Stacy keeps Alaska soccer pipeline flowing to Northern Arizona

August 18, 2021

Aubrey Stacy

Aubrey Stacy of Fairbanks wasn’t surprised to find out that she will be the fifth Alaska woman since 2011 to play soccer at Northern Arizona University. If anything, it validated her decision.

“We do have the talent to produce Division I players and Flagstaff is a great place for Alaska kids,” she said. “NAU is a great school with great facilities. Flagstaff is beautiful and I really love it here.”

Stacy is determined to do her part to keep the Alaska pipeline flowing to NAU. Of the five Alaskans to play soccer for the Lumberjacks over the years, she is the only one from Fairbanks.

“Flagstaff is a lot like Fairbanks in some ways – small community, everyone knows everyone,” she said. “I’ve been asking some girls in Fairbanks, ‘Hey if you wanna come down to the soccer ID camp, I can introduce you to coaches.’ I really do want to help provide opportunities for young athletes who are in Alaska who could potentially want to come play college soccer.”

The recent West Valley High graduate comes to NAU on the heels of a sensational high school career that saw her score 47 goals and rack up 17 assists with the Wolfpack.

Stacy, 18, was named Gatorade Alaska Player of the Year as a senior but had her final season cut short after tearing the ACL in her left knee at the state tournament.

“I have been recovering. I had surgery about seven weeks ago and my PT is going great,” Stacy said. “I’m getting full range of motion and everything. Right now, I’m just trying to focus on maintaining my muscle mass, so I can come back even stronger.”

Stacy will sit out this season as a medical redshirt but has remained involved with her new team.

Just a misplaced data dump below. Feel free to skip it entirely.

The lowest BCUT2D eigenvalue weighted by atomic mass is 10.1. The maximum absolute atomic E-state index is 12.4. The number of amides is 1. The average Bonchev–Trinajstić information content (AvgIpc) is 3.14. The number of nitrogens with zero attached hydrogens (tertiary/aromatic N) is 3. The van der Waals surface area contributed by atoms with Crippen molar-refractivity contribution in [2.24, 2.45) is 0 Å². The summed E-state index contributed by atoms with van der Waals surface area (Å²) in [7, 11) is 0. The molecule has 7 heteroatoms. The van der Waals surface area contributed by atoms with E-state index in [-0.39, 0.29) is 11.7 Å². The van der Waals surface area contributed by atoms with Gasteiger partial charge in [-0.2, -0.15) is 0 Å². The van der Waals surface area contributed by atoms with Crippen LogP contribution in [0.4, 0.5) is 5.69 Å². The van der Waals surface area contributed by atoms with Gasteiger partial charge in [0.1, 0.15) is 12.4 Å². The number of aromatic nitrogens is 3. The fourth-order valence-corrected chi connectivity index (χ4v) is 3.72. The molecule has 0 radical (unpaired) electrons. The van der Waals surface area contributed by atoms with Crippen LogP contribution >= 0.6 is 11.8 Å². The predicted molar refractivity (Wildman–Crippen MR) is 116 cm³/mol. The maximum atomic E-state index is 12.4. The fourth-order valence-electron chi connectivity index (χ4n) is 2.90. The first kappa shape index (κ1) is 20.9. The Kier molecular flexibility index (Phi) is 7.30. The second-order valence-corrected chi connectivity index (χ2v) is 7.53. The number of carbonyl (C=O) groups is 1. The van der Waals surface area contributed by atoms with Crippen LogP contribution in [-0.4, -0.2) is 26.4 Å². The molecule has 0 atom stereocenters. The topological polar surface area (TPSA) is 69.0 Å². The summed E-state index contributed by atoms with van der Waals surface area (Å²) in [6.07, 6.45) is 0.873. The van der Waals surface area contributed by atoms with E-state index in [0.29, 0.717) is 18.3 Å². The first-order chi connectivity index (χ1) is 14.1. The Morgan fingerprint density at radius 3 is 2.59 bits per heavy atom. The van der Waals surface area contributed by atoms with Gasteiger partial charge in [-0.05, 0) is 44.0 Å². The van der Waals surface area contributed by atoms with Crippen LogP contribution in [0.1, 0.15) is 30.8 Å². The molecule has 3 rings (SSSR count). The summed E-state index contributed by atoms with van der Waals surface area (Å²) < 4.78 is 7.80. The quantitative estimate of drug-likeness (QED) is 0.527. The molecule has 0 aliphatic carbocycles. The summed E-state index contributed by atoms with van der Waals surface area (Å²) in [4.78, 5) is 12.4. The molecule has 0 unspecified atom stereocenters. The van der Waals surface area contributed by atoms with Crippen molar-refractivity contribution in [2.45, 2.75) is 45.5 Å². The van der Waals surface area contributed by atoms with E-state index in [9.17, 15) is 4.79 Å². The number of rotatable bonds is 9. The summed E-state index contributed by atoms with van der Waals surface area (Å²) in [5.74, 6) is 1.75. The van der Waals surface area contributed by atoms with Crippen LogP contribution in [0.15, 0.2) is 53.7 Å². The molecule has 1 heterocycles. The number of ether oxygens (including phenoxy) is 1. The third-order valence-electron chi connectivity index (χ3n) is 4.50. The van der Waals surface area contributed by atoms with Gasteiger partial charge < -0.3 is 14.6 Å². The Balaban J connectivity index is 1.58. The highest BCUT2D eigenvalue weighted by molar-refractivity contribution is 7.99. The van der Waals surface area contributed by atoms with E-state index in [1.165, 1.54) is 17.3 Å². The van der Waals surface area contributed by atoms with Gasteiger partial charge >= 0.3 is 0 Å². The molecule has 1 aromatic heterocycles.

“I attend every single practice,” she said. “Obviously, it is hard seeing the girls practice and everything because I would love to be out there with them, but I have an amazing support system with this team and staff.”

“I really do think that I draw a lot of my strength from their support when it comes to my recovery.”

Stacy has stayed positive by staying involved.

“I’m still doing team events,” she said. “We actually just went to an event called ‘Meet the Jacks’ where a lot of sports teams showed up. It’s a fun little thing because Flagstaff is such a small city, it’s very much a college town. Residents will go to every single college game no matter the sport, so we have a lot of supporters here. I met some kids, who were soccer fans. It was just overall a really good time.”

Stacy will be the fifth Alaska high school star in the last decade to play college soccer for the Lumberjacks of the Big Sky Conference, joining Carolyn Savage out of Dimond, Sarah Tarver from Juneau, Haleigh Van Allen of Service and Malia Lyken from Dimond.

Carolyn Savage Soccer

Carolyn Savage

Sarah Tarver Soccer

Sarah Tarver

Haleigh Van Allen soccer

Haleigh Van Allen

Malia Lyken soccer

Malia Lyken

Together, the group of Alaskan scored 19 goals combined – six by Savage, five by Tarver, and four apiece from Van Allen and Lyken.

Stacy looks to continue the legacy of Lumberjacks’ goal scorers from Alaska.

“I play whatever position my coaches need me to play, but I would like to play somewhere attacking wise; midfield or even front three,” she said. “I was recruited to be an attacker, so I’m assuming I’m still going to be an attacker.”

The 5-foot-7 Stacy is an impact player – durable and dynamic.

“I enjoy attacking because of the sheer thrill,” she said. “You get a ball down the sideline and you’re in a footrace with a defender next to you, it’s really just very energetic. There’s nothing more satisfying than being able to score a goal and put your team up.”

As much as Stacy wants to score goals, she wants to earn her degree even more. She will major in Public Health with a minor in Community Health.

“Being a student-athlete, the student part comes first,” she said. “I didn’t go out looking for a D1 school. I wanted to play college soccer, but I really didn’t care if it was D1 or not. I wanted to be comfortable on the campus and wanted to focus on academics more than athletics.

“I wanted to find a school that I would want to go to regardless if I played soccer or not.”